As a representative of a nation that has been a victim of the perverse alliance between terrorism and trafficking in illicit drugs, I should like to deliver to the Council — which, I recognize, is much wiser than my words — a warning derived from experience. Terrorists do not share our values. For them, trafficking in illicit drugs is only an effective means of financing their actions. Therefore, we cannot yield in our commitment to containing all possible sources of terrorist financing through, inter alia, the strengthening of our legislative systems, effective banking controls and adequate exchange of information at the international level.

In Colombia, the deadly alliance between terrorism and trafficking in illicit drugs has become obvious. The Revolutionary Armed Forces of Colombia (FARC) — a guerrilla group that says it fights, for political causes — initially confronted illicit-drug trafficking organizations and soon proceeded to coexist with them and to protect their crops and laboratories in exchange for payment in cash or in kind — generally weapons. Later, it became involved in illicit cultivation, even going so far as to process coca leaves in order to produce basic paste. Currently, FARC is refining the paste and shipping cocaine to consumer destinations.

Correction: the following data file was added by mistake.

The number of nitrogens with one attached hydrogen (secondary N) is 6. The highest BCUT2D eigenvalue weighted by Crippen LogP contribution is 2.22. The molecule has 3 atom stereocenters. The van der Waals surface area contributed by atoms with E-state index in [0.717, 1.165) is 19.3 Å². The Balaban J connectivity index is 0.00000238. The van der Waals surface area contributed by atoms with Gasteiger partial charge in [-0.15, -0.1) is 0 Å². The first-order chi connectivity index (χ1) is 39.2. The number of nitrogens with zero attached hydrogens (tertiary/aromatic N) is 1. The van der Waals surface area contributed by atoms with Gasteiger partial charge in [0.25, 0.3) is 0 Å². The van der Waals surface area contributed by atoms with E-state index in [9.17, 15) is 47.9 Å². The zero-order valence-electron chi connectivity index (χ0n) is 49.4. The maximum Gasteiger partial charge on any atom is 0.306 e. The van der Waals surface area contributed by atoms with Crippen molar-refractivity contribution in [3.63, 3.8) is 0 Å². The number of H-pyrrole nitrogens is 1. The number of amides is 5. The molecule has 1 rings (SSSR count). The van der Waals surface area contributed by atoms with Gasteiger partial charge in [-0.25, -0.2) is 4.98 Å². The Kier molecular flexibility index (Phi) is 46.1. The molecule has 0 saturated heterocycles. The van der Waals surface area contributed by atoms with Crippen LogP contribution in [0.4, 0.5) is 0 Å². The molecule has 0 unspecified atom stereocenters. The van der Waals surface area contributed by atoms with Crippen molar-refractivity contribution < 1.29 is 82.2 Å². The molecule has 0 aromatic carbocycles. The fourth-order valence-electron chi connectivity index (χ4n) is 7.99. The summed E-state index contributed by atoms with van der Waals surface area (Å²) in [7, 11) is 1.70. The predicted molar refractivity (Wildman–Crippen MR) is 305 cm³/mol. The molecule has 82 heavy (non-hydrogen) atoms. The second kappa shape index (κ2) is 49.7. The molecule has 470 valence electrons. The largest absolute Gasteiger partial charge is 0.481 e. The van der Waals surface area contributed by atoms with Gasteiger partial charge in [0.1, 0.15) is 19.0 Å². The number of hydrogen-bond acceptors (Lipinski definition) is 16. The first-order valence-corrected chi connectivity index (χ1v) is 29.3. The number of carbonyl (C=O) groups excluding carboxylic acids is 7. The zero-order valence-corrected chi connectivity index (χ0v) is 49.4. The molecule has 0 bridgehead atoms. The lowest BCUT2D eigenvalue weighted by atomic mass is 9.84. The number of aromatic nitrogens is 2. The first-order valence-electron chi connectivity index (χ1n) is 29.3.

So we must bear in mind that terrorists’ association with and participation in illicit drug trafficking are virtually inevitable, will increase with time and will make the task of strangling terrorism at its economic sources even more difficult.

All of the forms and manifestations of terrorism are equally dangerous to international peace and security. All terrorists share related objectives and means. They are opposed to democracy, human rights, tolerance, the peaceful settlement of disputes and freedom of thought and expression, among other intangible values. That is why their objectives are very similar throughout the world, and that is why their enemies are all of us who agree on the absolute need to defend those values.